"Social Exchange" is a column focused on the evolving roles of social media in online advertising.
Ed Kats is president of MediaWhiz, a performance marketing and integrated digital media agency. MediaWhiz is part of the Hyper Marketing Inc. network.
Some marketers love to bash Facebook ads. We saw it in the immediate aftermath of General Motors pulling its $10 million cache of ad buys just days before Facebook’s IPO. We continue to see it as the company’s stock price stumbles.
The truth is, Facebook is finally developing new, exciting ways to deliver real value to online advertisers. It’s time for marketers to recognize that value and get serious about Facebook ads.
In recent weeks, the company has announced a number of prominent changes to its ad platform, including a real-time bidding exchange, mobile-only ads, and a rumored "want" button that would "only work with content identified as relating to a purchasable product."
Facebook also has increased its outreach to the advertising industry. Through various public and private campaigns, it is working to educate marketers about its multitude of ad options and addressing their concerns about the need for more precise data and analytics. At the Cannes Lions festival last month, Carolyn Everson, Facebook’s vice president of global marketing solutions, made the rounds touting the social network’s various ad options.
The key to the success of all of Facebook’s new ad options is segmentation. Segmentation gives marketers the ability to analyze and make real-time media buying decisions based on data available through Facebook’s interface. For agencies, segmentation marks another opportunity to optimize, target deeper and increase conversion rates. The segmentation and retargeting opportunities now exist that will enable Facebook ads to be profitable for brands.
Mobile: Facebook has given agencies some ability to target consumers at the point where they are increasingly spending their time — mobile. As AdExchanger reported in June, Facebook is rolling out an option that allows marketers to “serve ads only to [users’] news feed — or even only to the mobile news feed.”
It makes complete sense for Facebook to break out and segment its ad options by mobile and desktop. This will allow Facebook — and the brands that want to market on the social network — to monetize its mobile ad campaigns far more effectively than many other Web- and app-based platforms allow.
Third-party Apps: Facebook is beginning to generate revenue from the third-party apps that helped propel its explosive growth. In June, it announced that it has begun placing ads on Zynga’s website. That move, seen by some as a no-brainer given their longstanding partnership, prompted some analysts to predict Facebook will soon launch its own ad network. A Facebook ad network would have the effect of extending the company’s ad reach and improving inline and out-of-network segmentation and optimization.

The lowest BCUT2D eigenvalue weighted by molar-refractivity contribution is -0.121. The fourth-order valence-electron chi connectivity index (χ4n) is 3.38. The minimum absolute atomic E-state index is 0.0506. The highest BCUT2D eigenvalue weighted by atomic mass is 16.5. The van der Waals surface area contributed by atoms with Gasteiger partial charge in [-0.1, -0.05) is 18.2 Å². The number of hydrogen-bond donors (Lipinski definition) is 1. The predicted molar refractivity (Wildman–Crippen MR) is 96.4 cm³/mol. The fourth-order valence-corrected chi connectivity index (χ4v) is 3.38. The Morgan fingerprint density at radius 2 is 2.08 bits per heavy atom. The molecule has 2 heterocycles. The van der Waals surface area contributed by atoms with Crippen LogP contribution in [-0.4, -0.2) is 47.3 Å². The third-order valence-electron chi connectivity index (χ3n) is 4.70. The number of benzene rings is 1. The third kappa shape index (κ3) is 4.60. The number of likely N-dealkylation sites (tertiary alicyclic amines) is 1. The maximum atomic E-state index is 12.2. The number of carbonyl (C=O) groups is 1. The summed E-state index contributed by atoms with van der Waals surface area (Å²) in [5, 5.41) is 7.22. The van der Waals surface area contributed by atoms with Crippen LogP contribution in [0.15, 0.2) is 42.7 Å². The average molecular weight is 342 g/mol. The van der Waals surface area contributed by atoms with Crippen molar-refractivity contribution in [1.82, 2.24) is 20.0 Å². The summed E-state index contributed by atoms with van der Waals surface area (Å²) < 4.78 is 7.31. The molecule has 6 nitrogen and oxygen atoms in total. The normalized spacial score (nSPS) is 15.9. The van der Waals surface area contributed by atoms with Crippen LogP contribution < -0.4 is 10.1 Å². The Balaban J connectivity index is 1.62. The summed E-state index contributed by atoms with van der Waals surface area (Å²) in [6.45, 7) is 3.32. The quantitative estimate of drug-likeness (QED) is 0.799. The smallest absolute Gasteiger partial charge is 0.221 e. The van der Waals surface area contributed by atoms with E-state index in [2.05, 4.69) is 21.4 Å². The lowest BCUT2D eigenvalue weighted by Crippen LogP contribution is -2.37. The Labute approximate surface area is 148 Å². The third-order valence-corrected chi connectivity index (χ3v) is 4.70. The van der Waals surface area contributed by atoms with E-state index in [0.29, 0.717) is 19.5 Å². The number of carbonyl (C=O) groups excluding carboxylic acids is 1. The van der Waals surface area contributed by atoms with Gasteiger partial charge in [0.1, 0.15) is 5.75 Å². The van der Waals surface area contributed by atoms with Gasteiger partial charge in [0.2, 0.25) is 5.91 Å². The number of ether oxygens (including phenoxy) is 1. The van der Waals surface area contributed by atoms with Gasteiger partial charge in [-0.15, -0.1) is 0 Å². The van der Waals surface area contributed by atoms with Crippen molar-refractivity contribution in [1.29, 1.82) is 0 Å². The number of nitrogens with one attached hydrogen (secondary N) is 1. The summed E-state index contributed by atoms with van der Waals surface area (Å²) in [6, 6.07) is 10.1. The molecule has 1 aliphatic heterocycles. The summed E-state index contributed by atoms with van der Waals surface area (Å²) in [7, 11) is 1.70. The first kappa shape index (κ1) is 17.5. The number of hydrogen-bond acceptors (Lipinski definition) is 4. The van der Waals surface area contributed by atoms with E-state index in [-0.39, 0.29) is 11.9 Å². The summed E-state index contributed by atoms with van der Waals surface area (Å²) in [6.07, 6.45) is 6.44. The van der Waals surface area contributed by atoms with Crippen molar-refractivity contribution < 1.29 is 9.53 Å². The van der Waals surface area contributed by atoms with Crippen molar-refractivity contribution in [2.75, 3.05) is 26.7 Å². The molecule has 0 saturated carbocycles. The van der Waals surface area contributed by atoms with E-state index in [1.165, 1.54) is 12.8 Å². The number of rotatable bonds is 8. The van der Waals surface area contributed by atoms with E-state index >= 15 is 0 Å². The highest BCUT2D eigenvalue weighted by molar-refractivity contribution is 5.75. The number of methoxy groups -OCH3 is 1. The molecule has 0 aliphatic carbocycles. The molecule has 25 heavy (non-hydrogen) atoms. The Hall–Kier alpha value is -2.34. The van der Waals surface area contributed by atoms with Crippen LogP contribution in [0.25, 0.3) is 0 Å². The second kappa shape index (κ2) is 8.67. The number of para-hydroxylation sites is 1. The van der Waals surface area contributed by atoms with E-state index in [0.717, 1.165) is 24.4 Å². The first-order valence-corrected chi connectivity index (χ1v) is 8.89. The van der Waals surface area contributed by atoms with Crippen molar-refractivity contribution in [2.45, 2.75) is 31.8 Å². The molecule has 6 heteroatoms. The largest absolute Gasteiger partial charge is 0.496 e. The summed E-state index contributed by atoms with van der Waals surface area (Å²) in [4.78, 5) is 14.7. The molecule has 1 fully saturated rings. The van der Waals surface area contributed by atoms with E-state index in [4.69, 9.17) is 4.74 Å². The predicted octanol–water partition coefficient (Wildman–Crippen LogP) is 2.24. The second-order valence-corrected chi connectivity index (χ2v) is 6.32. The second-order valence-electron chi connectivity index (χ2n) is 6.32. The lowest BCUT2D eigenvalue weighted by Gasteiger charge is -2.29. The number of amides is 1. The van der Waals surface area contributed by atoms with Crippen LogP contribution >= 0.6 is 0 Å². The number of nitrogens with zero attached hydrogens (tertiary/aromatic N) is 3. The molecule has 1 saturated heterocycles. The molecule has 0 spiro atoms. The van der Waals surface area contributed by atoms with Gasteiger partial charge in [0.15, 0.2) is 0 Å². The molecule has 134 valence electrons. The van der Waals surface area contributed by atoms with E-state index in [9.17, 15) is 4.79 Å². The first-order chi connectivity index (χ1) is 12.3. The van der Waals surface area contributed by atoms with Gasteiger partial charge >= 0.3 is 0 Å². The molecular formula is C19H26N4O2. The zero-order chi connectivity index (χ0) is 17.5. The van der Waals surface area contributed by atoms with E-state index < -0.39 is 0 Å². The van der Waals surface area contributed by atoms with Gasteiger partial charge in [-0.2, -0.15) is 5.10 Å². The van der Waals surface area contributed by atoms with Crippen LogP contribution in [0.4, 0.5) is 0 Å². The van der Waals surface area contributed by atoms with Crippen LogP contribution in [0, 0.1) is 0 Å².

Logout Ads: Undervalued by some marketers because only a small percentage of Facebook users log out daily, this relatively new ad option offers marketers a prime segmentation opportunity. Its value is tempered, however, by a steep $700,000 per day asking price. And like all Facebook ads, better data and the ability to target based on users’ experience would make this offering more appealing.
Facebook Exchange: Opening Facebook's network to using data and retargeting will help both advertisers and consumers. It will empower marketers to deliver more relevant ads through the use of previously learned information and social data.
Facebook advertising is highly targeted on demographics, geography and consumer interests. Its nascent ad exchange adds retargeting capabilities on a product level. It also ties in consumers’ product interest outside of the Facebook environment, allowing for deeper and more relevant retargeting. This increases the knowledge and effectiveness of marketers’ retargeting campaigns.
With all these options now available, what is still missing?
First, Facebook must continue to evolve in terms of how agencies can access its ad inventory.
Any rational analysis of its display advertising offerings shows that its conversion rates are subpar compared with other digital networks.
Second, it needs to expand its inline ad offerings across multiple third-party apps. If we are to believe the experts at Apple, the app-based Web is the future of the Internet. Facebook and other social networks need to provide brands with opportunities to advertise across every app-based touchpoint where consumers interact with a social network. Twitter’s success with its inline ads across Tweetdeck, HootSuite and others offers a good example.
Finally, it will be interesting to see how Facebook develops scalability in terms of media spend across its ad exchange. Marketers want to know how they can efficiently analyze the present targeted demographics into other age groups and gender. These options currently are not available. An additional ad segmentation consideration is the mirroring of users’ behavior within Facebook and what that may portend for their product and brand interest outside of the Facebook environment.
There will never be the perfect ad platform. Facebook’s recent moves, however, indicate the company is beginning to place advertisers’ interests in line with those of its users.
It’s time for our industry’s complaining about Facebook ads to stop. We can and should do everything we can to help Facebook understand our value to its users and its value to our brands.
The platform is evolving and is no longer the problem. It’s marketers’ understanding of Facebook’s place in the sales funnel and CRM ecosystem that needs correction.